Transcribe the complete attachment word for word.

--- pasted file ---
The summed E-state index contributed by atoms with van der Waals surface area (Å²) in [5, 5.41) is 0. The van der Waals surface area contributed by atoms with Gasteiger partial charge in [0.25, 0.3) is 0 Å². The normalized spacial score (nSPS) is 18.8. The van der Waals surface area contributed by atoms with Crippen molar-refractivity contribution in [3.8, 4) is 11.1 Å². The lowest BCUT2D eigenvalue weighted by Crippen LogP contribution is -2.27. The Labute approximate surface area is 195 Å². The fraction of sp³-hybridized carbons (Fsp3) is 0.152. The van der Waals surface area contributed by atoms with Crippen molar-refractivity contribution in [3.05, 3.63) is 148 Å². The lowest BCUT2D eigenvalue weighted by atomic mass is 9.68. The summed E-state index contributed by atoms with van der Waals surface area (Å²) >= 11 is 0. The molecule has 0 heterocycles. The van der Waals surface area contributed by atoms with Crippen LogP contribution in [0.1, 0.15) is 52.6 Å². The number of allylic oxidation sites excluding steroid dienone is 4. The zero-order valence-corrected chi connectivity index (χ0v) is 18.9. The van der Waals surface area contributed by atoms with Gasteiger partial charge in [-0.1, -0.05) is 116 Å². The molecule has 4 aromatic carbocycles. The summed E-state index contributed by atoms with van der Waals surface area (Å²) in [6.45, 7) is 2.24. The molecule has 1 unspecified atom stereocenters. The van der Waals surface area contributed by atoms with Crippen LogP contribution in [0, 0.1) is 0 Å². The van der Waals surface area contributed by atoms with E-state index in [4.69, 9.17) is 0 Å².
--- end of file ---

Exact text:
The summed E-state index contributed by atoms with van der Waals surface area (Å²) in [5, 5.41) is 0. The van der Waals surface area contributed by atoms with Gasteiger partial charge in [0.25, 0.3) is 0 Å². The normalized spacial score (nSPS) is 18.8. The van der Waals surface area contributed by atoms with Crippen molar-refractivity contribution in [3.8, 4) is 11.1 Å². The lowest BCUT2D eigenvalue weighted by Crippen LogP contribution is -2.27. The Labute approximate surface area is 195 Å². The fraction of sp³-hybridized carbons (Fsp3) is 0.152. The van der Waals surface area contributed by atoms with Crippen molar-refractivity contribution in [3.05, 3.63) is 148 Å². The lowest BCUT2D eigenvalue weighted by atomic mass is 9.68. The summed E-state index contributed by atoms with van der Waals surface area (Å²) >= 11 is 0. The molecule has 0 heterocycles. The van der Waals surface area contributed by atoms with Crippen LogP contribution in [0.1, 0.15) is 52.6 Å². The number of allylic oxidation sites excluding steroid dienone is 4. The zero-order valence-corrected chi connectivity index (χ0v) is 18.9. The van der Waals surface area contributed by atoms with Gasteiger partial charge in [-0.1, -0.05) is 116 Å². The molecule has 4 aromatic carbocycles. The summed E-state index contributed by atoms with van der Waals surface area (Å²) in [6.45, 7) is 2.24. The molecule has 1 unspecified atom stereocenters. The van der Waals surface area contributed by atoms with Crippen LogP contribution in [0, 0.1) is 0 Å². The van der Waals surface area contributed by atoms with E-state index in [4.69, 9.17) is 0 Å².